The decision to install a high efficiency, modulating, condensing boiler inevitably leads to some responsibility regarding disposal of condensate. While visiting jobsites to assist contractors, I’ve seen a multitude of ways that condensate is removed from the boiler room to be disposed. The handling of condensate can create concerns due to its corrosive effect. Care has to be taken to ensure that the surfaces condensate comes in contact with are resistant.
There are two basic strategies to get rid of condensate; the first being gravity, and the second utilizing a pump designed for condensate removal. Both methods require the use of a non-corrosive pipe, such as schedule 40 PVC or CPVC.
When a gravity drain system is used, the drain line is normally run horizontally along the floor. In a perfect situation, the drain line should always pitch downhill. If it cannot pitch downhill, it may run horizontally but must always stay below the trap outlet. It’s a good idea to use a vacuum breaker at the trap (see illustration below).
If the condensate line will need to terminate above the boiler trap, the use of a condensate pump is required. Your distributor will be able to suggest the proper pump for this application, but I usually prefer a condensate pump with an overflow switch that shuts the boiler down if the pump were to fail. This safety switch can be wired to the external limit terminals on the boiler’s low voltage terminal strip. This would show a soft lockout on the boiler, and the open limit string display would show open contacts on external limit directing you to the condensate pump. At U.S. Boiler, we install a condensate trap on our condensing boiler, so the use of a second trap is not recommended because a second trap could create operational problems for the boiler. The termination of the pump must also be installed so the condensate pump tank, tubing, or tube termination can’t freeze.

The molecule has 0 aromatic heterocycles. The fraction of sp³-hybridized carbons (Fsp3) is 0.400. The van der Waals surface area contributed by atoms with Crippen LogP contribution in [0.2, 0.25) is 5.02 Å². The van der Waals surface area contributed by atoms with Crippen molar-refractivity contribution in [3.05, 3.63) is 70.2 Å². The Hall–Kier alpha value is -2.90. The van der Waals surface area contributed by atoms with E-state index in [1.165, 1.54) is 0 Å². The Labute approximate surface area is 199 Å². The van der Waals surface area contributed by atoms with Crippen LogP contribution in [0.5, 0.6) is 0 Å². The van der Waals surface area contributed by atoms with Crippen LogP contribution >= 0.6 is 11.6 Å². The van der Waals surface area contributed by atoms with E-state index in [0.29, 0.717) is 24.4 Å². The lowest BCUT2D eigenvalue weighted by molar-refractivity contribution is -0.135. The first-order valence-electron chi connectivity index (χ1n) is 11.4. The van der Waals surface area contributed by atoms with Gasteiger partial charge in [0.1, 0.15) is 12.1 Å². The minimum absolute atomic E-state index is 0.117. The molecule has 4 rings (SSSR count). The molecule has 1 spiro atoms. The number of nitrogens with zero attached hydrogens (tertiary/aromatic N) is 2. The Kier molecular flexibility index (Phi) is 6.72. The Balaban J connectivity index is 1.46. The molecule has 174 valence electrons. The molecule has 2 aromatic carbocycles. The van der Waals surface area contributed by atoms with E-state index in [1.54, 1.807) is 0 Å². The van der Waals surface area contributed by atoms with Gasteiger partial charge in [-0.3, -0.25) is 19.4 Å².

Condensate has a pH range of 3.5% – 4.5%, making it acidic. Where we terminate the condensate needs to be considered due to its corrosive effect. It can cause damage to, or destroy, many items it comes into contact with. When possible, it’s good practice to run condensate lines in areas where a leak won’t cause property damage. And make no mistake. It’s no joke. I’ve seen situations where multiple boilers draining into the same floor drain have totally destroyed a cast-iron floor drain cap within a couple of years.
An even bigger concern is that old, cast-iron drain and sewer lines are just as susceptible; a big concern in old homes. Although the newer plastic lines will not be affected, the older ones can be. We must also ask ourselves what happens at the wastewater/sewage processing plants, and in on-site septic systems. The pH of wastewater needs to remain between 6 and 9 to protect the microscopic organisms that are so vital to sewage disposal. Acids and other substances that alter pH can deactivate treatment processes when they enter the wastewater plant.
U.S. Boiler Company offers an optional condensate neutralizer filled with limestone chips. The limestone will require replacement over time, determined by a pH test on the condensate leaving the neutralizer. Condensate neutralizers are a simple, inexpensive, yet very effective security measure when you can’t be entirely certain what kind of pipes you’re draining into, or what local codes may dictate.